El Salvador: Living with effects of bad policy

by Dennis Coday

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Jim Hodge and Linda Cooper’s reporting for NCR goes back to at least the mid-1980s. The vast majority of their work for us has been focused on Central America, and they bring that long-view perspective that makes their reporting authoritative.

Today’s story is classic example of what they do so well: El Salvador struggles to come to terms with violent past. It is more than appropriate that we posted this story on the 34th anniversary of the assassination of Archbishop Oscar Romero.

The surrogate battles of the Cold War era have ended, but the effects linger on throughout Central America. Hodge and Cooper poke and prod us when we otherwise might forget that todays troubles are rooted in the current policies and past actions of U.S. government.

Many who have followed the story of Central America in NCR over the years will be heartened by the election of Salvador Sánchez Cerén to the presidency of the El Salvador. But that cheer will be tempered by the uncertainty that remains.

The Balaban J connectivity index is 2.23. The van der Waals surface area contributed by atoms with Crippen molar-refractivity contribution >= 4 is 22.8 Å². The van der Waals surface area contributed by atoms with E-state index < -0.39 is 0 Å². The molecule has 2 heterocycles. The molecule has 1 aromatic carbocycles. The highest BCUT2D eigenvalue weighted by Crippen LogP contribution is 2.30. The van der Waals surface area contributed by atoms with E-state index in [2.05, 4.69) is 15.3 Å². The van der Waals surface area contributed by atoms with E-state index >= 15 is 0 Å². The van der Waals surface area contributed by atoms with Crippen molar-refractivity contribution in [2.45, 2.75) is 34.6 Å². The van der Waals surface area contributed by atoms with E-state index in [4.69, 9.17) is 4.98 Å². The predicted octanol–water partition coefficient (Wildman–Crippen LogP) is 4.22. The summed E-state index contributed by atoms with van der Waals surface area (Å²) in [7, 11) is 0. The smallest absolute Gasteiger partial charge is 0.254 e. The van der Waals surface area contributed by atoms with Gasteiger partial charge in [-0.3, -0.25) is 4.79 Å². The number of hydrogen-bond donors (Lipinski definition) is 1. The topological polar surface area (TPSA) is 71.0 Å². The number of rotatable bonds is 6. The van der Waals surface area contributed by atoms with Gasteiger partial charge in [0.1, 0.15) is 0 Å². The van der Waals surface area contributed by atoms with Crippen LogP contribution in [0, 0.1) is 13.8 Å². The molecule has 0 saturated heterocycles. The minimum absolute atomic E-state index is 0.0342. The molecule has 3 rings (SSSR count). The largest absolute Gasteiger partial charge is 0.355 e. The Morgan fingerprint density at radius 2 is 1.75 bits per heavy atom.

Just how much success Sánchez Cerén will bring is anyone’s guess. At this point there are more questions than answers:

  • Will the rightist the Nationalist Republican Alliance (ARENA) continue fear-mongering about a leftist government, or respond to Sánchez Cerén’s call for unity and a more equitable and inclusive society?
  • Will opponents fight his plan to join Venezuela’s Petrocaribe oil bloc in order to obtain cheap fuel and use the savings to finance social programs?
  • Will the U.S. (again) meddle in El Salvador’s affairs?
  • Will the Salvadoran Supreme Court help the country come to grips with its brutal past and bring to justice war criminals who have enjoyed 20 years of impunity?
  • Will El Salvador’s Catholic church live up to Archbishop Romero’s vision for the country and the church?

The election of Sánchez Cerén, however close, shows that a majority of Salvadorans embrace his call for national unity over his opponent’s ARENA’s Norman Quijano, polarizing rhetoric. A majority seems to believe, as Martin Luther King Jr. wrote from the Birmingham jail, that “justice long delayed is justice denied.”

To find answers to these questions, keep watching the NCR website for Hodge and Cooper’s reporting. They keep us all informed.

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